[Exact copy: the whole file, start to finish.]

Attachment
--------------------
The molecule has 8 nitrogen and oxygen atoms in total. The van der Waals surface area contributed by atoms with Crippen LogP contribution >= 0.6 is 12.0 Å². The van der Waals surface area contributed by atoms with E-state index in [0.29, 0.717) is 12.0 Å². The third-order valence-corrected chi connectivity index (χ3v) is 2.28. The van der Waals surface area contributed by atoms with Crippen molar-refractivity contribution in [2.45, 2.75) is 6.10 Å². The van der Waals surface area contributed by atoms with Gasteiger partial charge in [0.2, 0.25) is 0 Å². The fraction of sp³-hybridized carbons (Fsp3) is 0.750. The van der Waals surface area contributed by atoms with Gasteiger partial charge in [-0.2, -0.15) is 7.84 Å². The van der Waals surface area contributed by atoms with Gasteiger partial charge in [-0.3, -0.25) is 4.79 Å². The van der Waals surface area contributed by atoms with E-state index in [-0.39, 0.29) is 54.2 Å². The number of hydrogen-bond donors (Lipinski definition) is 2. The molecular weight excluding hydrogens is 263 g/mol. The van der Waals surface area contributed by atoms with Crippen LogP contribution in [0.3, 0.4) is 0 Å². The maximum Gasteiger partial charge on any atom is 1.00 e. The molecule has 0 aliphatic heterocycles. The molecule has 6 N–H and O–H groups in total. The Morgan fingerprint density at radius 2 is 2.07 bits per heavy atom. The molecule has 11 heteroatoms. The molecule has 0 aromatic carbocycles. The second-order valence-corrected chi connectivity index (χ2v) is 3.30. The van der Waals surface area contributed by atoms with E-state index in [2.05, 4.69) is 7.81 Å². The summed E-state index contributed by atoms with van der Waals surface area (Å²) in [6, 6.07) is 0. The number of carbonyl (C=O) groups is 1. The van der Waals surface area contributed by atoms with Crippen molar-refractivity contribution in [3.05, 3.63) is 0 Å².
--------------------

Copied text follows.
The molecule has 8 nitrogen and oxygen atoms in total. The van der Waals surface area contributed by atoms with Crippen LogP contribution >= 0.6 is 12.0 Å². The van der Waals surface area contributed by atoms with E-state index in [0.29, 0.717) is 12.0 Å². The third-order valence-corrected chi connectivity index (χ3v) is 2.28. The van der Waals surface area contributed by atoms with Crippen molar-refractivity contribution in [2.45, 2.75) is 6.10 Å². The van der Waals surface area contributed by atoms with Gasteiger partial charge in [0.2, 0.25) is 0 Å². The fraction of sp³-hybridized carbons (Fsp3) is 0.750. The van der Waals surface area contributed by atoms with Gasteiger partial charge in [-0.2, -0.15) is 7.84 Å². The van der Waals surface area contributed by atoms with Gasteiger partial charge in [-0.3, -0.25) is 4.79 Å². The van der Waals surface area contributed by atoms with E-state index in [-0.39, 0.29) is 54.2 Å². The number of hydrogen-bond donors (Lipinski definition) is 2. The molecular weight excluding hydrogens is 263 g/mol. The van der Waals surface area contributed by atoms with Crippen LogP contribution in [0.3, 0.4) is 0 Å². The maximum Gasteiger partial charge on any atom is 1.00 e. The molecule has 0 aliphatic heterocycles. The molecule has 6 N–H and O–H groups in total. The Morgan fingerprint density at radius 2 is 2.07 bits per heavy atom. The molecule has 11 heteroatoms. The molecule has 0 aromatic carbocycles. The second-order valence-corrected chi connectivity index (χ2v) is 3.30. The van der Waals surface area contributed by atoms with E-state index in [2.05, 4.69) is 7.81 Å². The summed E-state index contributed by atoms with van der Waals surface area (Å²) in [6, 6.07) is 0. The number of carbonyl (C=O) groups is 1. The van der Waals surface area contributed by atoms with Crippen molar-refractivity contribution in [3.05, 3.63) is 0 Å².